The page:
Remember that social media as a source could include more than just Facebook and Twitter, too. There are sites like StumbleUpon, Digg, Delicious, Squidoo, even HootSuite that might be bucketed under here! Be sure to confirm with your software provider what social media sites are included under social media as a source.
4) Email Marketing
When you run an email marketing campaign, we hope you’re including links in that email that lead recipients back to your website — to read more content, convert, whatever. When you take a look at email marketing as a source of traffic, you’ll be able to see how much traffic is sent to your website due to email marketing campaigns you’ve sent out. That’s how we found out, for instance, that driving blog email subscriptions was extremely important to the growth of a business blog — because many of the visits we receive each month come from subscribers who get pinged in their inboxes that a new blog post is published, prompting a click through to the post! Just be sure to include tracking tokens in the links of your email, otherwise the clicks won’t be properly bucketed under the email marketing source.
5) Paid Search
When you run a PPC campaign — whether through Google or some other PPC provider — you can track how much site traffic it drives in this part of your sources report. Obviously for proper PPC campaign management, you’ll also need to be reviewing whether that traffic actually converts, too. Like email marketing as a source, be sure to include tracking tokens with all of your paid search campaigns so this is properly bucketed as, you know, paid search.
6) Direct Traffic
Direct traffic refers to traffic you receive to your website that doesn’t come through any other channel. So, when you type www.hubspot.com into your search bar and hit ‘Enter,’ you’re accessing HubSpot.com via direct traffic. If someone posted a link to www.hubspot.com on Facebook, however, and you clicked on that link, your visit would be bucketed in HubSpot.com’s social media sources.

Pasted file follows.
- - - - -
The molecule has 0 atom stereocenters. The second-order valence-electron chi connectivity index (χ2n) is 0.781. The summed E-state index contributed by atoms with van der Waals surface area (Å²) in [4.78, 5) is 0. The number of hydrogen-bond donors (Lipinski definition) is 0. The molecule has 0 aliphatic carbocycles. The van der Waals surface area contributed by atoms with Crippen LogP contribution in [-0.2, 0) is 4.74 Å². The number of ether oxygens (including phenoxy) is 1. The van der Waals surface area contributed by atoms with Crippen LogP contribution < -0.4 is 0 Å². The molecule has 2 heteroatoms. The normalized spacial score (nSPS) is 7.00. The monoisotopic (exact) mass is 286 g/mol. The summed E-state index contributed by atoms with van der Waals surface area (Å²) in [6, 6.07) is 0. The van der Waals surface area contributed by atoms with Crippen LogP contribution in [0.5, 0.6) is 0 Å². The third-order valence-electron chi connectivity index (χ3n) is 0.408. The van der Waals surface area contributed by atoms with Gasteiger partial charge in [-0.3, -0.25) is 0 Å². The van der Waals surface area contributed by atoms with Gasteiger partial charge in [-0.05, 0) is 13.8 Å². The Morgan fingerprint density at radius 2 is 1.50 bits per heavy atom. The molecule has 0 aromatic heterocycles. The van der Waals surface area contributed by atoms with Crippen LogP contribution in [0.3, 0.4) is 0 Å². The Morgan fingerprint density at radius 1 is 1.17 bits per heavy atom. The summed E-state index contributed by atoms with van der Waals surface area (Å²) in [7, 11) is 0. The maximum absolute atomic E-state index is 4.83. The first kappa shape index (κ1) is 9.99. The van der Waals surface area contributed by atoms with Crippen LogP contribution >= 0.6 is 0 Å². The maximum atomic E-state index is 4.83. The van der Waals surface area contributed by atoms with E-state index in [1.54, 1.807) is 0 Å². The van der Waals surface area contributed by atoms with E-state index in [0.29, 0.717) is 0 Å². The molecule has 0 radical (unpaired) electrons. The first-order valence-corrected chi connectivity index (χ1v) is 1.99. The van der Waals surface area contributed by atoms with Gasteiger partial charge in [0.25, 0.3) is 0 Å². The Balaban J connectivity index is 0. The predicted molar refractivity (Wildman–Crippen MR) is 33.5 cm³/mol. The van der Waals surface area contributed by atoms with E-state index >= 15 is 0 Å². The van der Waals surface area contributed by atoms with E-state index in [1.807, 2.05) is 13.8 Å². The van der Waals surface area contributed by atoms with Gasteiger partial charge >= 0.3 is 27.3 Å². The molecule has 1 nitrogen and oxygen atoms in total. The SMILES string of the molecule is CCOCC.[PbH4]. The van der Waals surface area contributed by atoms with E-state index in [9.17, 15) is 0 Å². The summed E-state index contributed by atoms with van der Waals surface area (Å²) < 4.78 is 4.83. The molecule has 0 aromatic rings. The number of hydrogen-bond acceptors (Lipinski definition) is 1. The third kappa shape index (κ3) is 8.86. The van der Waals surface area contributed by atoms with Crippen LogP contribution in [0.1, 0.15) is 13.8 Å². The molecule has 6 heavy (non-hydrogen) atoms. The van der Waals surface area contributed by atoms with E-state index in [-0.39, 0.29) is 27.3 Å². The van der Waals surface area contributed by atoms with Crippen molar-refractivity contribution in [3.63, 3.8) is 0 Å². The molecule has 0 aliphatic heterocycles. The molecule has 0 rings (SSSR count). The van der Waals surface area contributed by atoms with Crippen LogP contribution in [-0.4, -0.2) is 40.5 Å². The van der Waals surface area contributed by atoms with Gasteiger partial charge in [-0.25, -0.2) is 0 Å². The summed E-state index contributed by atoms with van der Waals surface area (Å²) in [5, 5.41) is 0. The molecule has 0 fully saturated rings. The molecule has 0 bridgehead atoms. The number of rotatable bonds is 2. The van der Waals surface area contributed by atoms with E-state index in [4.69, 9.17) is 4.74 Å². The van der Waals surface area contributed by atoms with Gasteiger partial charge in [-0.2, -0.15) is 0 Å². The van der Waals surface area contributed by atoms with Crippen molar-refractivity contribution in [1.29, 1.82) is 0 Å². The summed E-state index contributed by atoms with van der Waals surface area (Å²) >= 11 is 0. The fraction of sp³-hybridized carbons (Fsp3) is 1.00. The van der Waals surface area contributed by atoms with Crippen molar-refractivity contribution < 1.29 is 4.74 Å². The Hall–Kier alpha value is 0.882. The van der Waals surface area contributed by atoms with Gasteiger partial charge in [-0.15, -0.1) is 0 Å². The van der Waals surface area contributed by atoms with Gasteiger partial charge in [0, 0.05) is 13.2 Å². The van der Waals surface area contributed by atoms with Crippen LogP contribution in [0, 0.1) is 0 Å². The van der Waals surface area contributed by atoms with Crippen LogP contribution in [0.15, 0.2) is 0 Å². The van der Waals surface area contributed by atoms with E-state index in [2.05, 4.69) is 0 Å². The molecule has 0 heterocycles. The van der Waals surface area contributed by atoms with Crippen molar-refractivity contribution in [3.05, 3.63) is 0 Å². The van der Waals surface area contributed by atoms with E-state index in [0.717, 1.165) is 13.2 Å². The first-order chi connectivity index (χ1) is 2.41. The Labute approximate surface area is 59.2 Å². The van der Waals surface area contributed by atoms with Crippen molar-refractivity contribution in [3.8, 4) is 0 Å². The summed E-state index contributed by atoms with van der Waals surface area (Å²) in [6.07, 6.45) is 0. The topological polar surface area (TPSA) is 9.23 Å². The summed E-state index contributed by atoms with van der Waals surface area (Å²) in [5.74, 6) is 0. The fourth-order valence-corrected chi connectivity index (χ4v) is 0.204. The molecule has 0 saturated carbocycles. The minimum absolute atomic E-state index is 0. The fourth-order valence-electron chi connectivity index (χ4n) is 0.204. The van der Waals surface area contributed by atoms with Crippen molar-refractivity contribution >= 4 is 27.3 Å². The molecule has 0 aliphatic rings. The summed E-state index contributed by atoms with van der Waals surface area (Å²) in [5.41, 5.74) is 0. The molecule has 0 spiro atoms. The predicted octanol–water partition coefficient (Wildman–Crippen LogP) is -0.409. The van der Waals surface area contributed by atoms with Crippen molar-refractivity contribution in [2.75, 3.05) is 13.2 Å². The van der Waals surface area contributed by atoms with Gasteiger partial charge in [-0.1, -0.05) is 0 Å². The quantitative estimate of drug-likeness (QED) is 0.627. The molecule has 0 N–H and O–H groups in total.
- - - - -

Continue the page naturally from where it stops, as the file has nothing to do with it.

To sum it up, there is no referring URL when someone reaches your site via direct traffic. So if your direct traffic is going up each month, that means more and more people know you by name. Good job, branding team!
Now, there’s one more little group that might fall into direct traffic — it’s something you might have heard about as “Dark Social” if you’ve been staying up to date on, well, dark social as a referral source. Basically, dark social is what some people are calling the social site traffic that most analytics programs can’t capture since it lacks referral data, but is coming from things like emails and instant messengers (which, technically, are social mechanisms). Often, this unidentifiable traffic — anything without a referring URL — is also bucketed into direct traffic. Now, as BuzzFeed so eloquently puts it, “all ‘dark social’ traffic is direct traffic, but not all direct traffic is dark social.”
The amount of dark social that comprises one’s direct traffic is going to vary. For example, you might be diligent about incorporating tracking tokens into your email marketing campaigns, and asking your co-marketing partners to do the same when they promote your site content. Great. You won’t have a huge chunk of traffic dumped into direct traffic that should really go into email campaigns. On the other hand, perhaps you’re embroiled in a viral video firestorm, and a video on your site gets forwarded around to thousands of inboxes … you don’t exactly have control over that kind of exposure, and as a result you’ll be seeing a lot of traffic without referral data in the URL that, consequently, gets bucketed under direct traffic. See what I mean? It depends.
The good news is, however, indications are that dark social should decrease more and more over time, as social media as a sharing mechanism — as opposed to email — only continues to grow. In fact, in the same article we mentioned earlier, BuzzFeed cited a preference with millennials to share over Facebook and Twitter, alongside a longer term downward trend of sharing over email.
7) Other Campaigns
Finally, if you’re running some other kind of marketing campaign for which you’ve generated a tracking URL, but does not fit into any of the other buckets, you might find it ends up in a nebulous “Other Campaigns” source. Hey, just because it doesn’t neatly fit into another bucket doesn’t mean it shouldn’t be tracked, right?
How do you bucket your website’s traffic sources?